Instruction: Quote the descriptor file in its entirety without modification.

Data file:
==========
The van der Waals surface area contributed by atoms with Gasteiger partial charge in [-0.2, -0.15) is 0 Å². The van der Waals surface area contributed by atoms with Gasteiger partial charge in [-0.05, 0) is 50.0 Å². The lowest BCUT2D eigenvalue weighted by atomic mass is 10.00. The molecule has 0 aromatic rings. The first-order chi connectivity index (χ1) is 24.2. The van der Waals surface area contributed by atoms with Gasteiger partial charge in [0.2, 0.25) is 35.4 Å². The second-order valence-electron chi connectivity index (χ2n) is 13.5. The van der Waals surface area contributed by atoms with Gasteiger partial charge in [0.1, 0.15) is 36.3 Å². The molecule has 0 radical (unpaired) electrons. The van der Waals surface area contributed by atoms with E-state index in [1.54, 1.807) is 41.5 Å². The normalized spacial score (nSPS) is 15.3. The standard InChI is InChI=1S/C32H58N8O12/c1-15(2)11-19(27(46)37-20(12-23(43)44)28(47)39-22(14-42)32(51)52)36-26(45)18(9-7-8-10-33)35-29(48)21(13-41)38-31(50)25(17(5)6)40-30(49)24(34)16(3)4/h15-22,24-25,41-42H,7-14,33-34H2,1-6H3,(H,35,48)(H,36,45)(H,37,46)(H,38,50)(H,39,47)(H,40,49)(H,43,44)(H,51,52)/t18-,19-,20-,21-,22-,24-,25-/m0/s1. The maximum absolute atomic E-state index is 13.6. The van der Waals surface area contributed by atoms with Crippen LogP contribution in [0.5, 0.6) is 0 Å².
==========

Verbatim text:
The van der Waals surface area contributed by atoms with Gasteiger partial charge in [-0.2, -0.15) is 0 Å². The van der Waals surface area contributed by atoms with Gasteiger partial charge in [-0.05, 0) is 50.0 Å². The lowest BCUT2D eigenvalue weighted by atomic mass is 10.00. The molecule has 0 aromatic rings. The first-order chi connectivity index (χ1) is 24.2. The van der Waals surface area contributed by atoms with Gasteiger partial charge in [0.2, 0.25) is 35.4 Å². The second-order valence-electron chi connectivity index (χ2n) is 13.5. The van der Waals surface area contributed by atoms with Gasteiger partial charge in [0.1, 0.15) is 36.3 Å². The molecule has 0 radical (unpaired) electrons. The van der Waals surface area contributed by atoms with E-state index in [1.54, 1.807) is 41.5 Å². The normalized spacial score (nSPS) is 15.3. The standard InChI is InChI=1S/C32H58N8O12/c1-15(2)11-19(27(46)37-20(12-23(43)44)28(47)39-22(14-42)32(51)52)36-26(45)18(9-7-8-10-33)35-29(48)21(13-41)38-31(50)25(17(5)6)40-30(49)24(34)16(3)4/h15-22,24-25,41-42H,7-14,33-34H2,1-6H3,(H,35,48)(H,36,45)(H,37,46)(H,38,50)(H,39,47)(H,40,49)(H,43,44)(H,51,52)/t18-,19-,20-,21-,22-,24-,25-/m0/s1. The maximum absolute atomic E-state index is 13.6. The van der Waals surface area contributed by atoms with Crippen LogP contribution in [0.5, 0.6) is 0 Å².